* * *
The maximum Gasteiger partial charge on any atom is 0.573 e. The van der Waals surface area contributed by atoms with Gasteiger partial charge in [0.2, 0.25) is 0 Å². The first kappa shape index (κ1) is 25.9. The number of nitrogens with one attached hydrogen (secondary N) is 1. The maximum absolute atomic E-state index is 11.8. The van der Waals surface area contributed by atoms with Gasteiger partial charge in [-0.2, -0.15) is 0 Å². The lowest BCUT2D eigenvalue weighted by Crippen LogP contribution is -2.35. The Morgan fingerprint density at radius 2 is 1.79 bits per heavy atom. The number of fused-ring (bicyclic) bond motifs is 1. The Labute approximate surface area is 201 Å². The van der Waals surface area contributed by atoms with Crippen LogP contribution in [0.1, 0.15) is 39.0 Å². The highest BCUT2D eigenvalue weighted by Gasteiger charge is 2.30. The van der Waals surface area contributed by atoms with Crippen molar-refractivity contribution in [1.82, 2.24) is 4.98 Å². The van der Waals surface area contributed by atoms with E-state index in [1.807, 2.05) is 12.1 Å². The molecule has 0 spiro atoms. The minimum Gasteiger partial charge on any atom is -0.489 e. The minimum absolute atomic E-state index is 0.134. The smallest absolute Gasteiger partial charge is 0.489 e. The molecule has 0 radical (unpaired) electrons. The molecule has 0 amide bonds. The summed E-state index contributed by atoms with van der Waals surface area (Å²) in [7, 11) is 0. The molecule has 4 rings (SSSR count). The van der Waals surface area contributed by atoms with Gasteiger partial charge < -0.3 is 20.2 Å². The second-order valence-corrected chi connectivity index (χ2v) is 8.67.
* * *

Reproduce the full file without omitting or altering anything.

The maximum Gasteiger partial charge on any atom is 0.573 e. The van der Waals surface area contributed by atoms with Gasteiger partial charge in [0.2, 0.25) is 0 Å². The first kappa shape index (κ1) is 25.9. The number of nitrogens with one attached hydrogen (secondary N) is 1. The maximum absolute atomic E-state index is 11.8. The van der Waals surface area contributed by atoms with Gasteiger partial charge in [-0.2, -0.15) is 0 Å². The lowest BCUT2D eigenvalue weighted by Crippen LogP contribution is -2.35. The Morgan fingerprint density at radius 2 is 1.79 bits per heavy atom. The number of fused-ring (bicyclic) bond motifs is 1. The Labute approximate surface area is 201 Å². The van der Waals surface area contributed by atoms with Crippen LogP contribution in [0.1, 0.15) is 39.0 Å². The highest BCUT2D eigenvalue weighted by Gasteiger charge is 2.30. The van der Waals surface area contributed by atoms with Crippen molar-refractivity contribution in [1.82, 2.24) is 4.98 Å². The van der Waals surface area contributed by atoms with E-state index in [1.807, 2.05) is 12.1 Å². The molecule has 0 spiro atoms. The minimum Gasteiger partial charge on any atom is -0.489 e. The minimum absolute atomic E-state index is 0.134. The smallest absolute Gasteiger partial charge is 0.489 e. The molecule has 0 radical (unpaired) electrons. The molecule has 0 amide bonds. The summed E-state index contributed by atoms with van der Waals surface area (Å²) in [7, 11) is 0. The molecule has 4 rings (SSSR count). The van der Waals surface area contributed by atoms with Gasteiger partial charge < -0.3 is 20.2 Å². The second-order valence-corrected chi connectivity index (χ2v) is 8.67.